Tommy Nagle changed from his farm clothes into a suit Monday and testified in front of a congressional hearing about what he thinks is a bad idea to let the federal government change the definition of waterways in the United States.
Nagle was born in 1979, nearly a decade after adoption of the federal Clean Water Act of 1972. As president of the Cambria County Farm Bureau, he was one of six people to testify at a hearing held in Blair County by the House Transportation and Infrastructure Committee, chaired by U.S. Rep. Bill Shuster, R-Hollidaysburg.
The hearing’s goal was to collect comment from those most likely to be impacted if the federal Environmental Protection Agency and the Army Corps of Engineers are successful in their effort to change the scope of federal jurisdiction under the Clean Water Act.
The EPA and Corps cited Supreme Court cases on the act’s jurisdiction illustrating the need to redefine the definition of waterways under the act.
Under existing legislation, the act and EPA have control over “navigable waters,” a term the federal government is attempting to change to “waters of the United States.”
Under the proposed rule change, the definition of those waters will be expanded to include all tributaries of waters including those currently covered by the agency along with – what concerns Nagle – other waters, including wetlands on a case-specific basis.
If he gets a tractor stuck, creates a rut, and rain hits, resulting in a puddle, and someone decides it has a subterranean connection to a waterway covered in the expanded definition, Nagle said, he would be in trouble.
The worst part, he told members of the committee, is that he would face a $37,500 fine for every day he has the water problem.
Additionally, proposed setbacks from waterways could impact significantly on his acreage available for tilling.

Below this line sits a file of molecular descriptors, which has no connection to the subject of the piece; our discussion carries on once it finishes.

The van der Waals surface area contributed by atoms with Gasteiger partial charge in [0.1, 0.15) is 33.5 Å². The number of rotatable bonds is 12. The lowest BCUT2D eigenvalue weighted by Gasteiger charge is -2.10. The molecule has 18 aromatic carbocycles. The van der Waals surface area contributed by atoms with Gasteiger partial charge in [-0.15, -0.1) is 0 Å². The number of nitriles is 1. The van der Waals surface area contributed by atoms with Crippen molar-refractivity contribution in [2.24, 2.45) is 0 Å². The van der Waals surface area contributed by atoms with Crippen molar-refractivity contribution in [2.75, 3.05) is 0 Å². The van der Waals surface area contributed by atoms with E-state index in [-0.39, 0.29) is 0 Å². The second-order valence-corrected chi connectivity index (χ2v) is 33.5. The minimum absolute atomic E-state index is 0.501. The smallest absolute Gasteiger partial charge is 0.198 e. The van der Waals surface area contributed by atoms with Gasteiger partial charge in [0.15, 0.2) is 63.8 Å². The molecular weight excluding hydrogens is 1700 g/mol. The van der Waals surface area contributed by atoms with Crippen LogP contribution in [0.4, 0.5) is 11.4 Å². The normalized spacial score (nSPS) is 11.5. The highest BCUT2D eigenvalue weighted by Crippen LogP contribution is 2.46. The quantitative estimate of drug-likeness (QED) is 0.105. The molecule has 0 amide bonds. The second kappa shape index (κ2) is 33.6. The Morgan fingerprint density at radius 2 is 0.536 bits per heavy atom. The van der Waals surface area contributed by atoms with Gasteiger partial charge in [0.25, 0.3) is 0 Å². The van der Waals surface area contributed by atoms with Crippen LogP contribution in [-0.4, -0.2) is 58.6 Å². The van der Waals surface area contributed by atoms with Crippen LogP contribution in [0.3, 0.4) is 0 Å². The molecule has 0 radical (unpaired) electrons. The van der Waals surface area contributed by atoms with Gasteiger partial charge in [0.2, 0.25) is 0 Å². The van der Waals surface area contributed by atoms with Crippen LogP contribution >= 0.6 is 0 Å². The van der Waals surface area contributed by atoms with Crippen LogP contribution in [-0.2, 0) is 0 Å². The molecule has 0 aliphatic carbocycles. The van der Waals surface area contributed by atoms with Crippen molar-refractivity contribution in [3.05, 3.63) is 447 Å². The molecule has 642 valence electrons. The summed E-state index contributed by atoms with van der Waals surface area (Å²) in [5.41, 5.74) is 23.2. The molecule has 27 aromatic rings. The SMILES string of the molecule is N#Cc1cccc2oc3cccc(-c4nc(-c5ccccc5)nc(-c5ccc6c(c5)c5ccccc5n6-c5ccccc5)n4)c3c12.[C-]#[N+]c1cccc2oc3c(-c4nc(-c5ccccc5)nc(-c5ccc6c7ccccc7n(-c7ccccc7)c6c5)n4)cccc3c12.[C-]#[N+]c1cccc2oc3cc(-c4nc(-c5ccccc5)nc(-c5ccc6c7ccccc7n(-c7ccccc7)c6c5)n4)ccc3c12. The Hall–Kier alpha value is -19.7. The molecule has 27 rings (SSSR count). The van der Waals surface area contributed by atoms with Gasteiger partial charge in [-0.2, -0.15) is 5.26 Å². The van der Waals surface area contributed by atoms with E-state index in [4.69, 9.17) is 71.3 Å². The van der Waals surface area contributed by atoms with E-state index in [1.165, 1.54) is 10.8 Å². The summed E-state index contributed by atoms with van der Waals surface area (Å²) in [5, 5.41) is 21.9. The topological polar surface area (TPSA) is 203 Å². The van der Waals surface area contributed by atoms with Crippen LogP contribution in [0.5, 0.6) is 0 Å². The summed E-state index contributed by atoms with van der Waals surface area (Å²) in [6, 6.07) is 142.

Should the proposed rule changes be implemented, the new definitions for waterways will have a significant impact on the unconventional natural gas industry, David Spigelmyer, president of the Marcellus Shale Coalition, told the congressmen.
It likely will mean longer delays in permitting for well development as well as construction of gathering and transmission lines, Spigelmyer said.
“The delays and related cost increases created by this duplicative review process threaten to jeopardize the enormous economic boom to Pennsylvania associated with the development of the Marcellus shale in a number of ways,” Spigelmyer testified.
His sentiments were echoed by Jacqueline Fidler of Consol Energy and Tonya Winkler of Rice Energy LP.
In comparison to Ohio, where Rice has much of its interest in the Utica Shale play, Pennsylvania is much slower causing delays that hamper economic growth, Winkler said.
“No other district of the Army Corps where Rice Energy operates approaches the permitting function for gathering lines and water transfer lines in the manner now in place in Pennsylvania,” she said.
The concern is not restricted to well drillers and farmers, according to Warren Peter of Warren Peter Construction of Indiana County.
As with the farmer, the term “other waters” is a concern for Peter, who views the new regulations as presenting a tremendous liability for any home building, a cost that will be passed onto the family purchasing the home.
Also testifying was Kenneth Murin, environmental program manager for wetlands and encroachments for the state Department of Environmental Protection.
DEP hopes the federal agencies will reach out to the state for comments on the proposed rule change, Murin said.
Kathy Mellott covers environmental issues for The Tribune-Democrat. Follow her on Twitter at twitter.com/ kathymellotttd.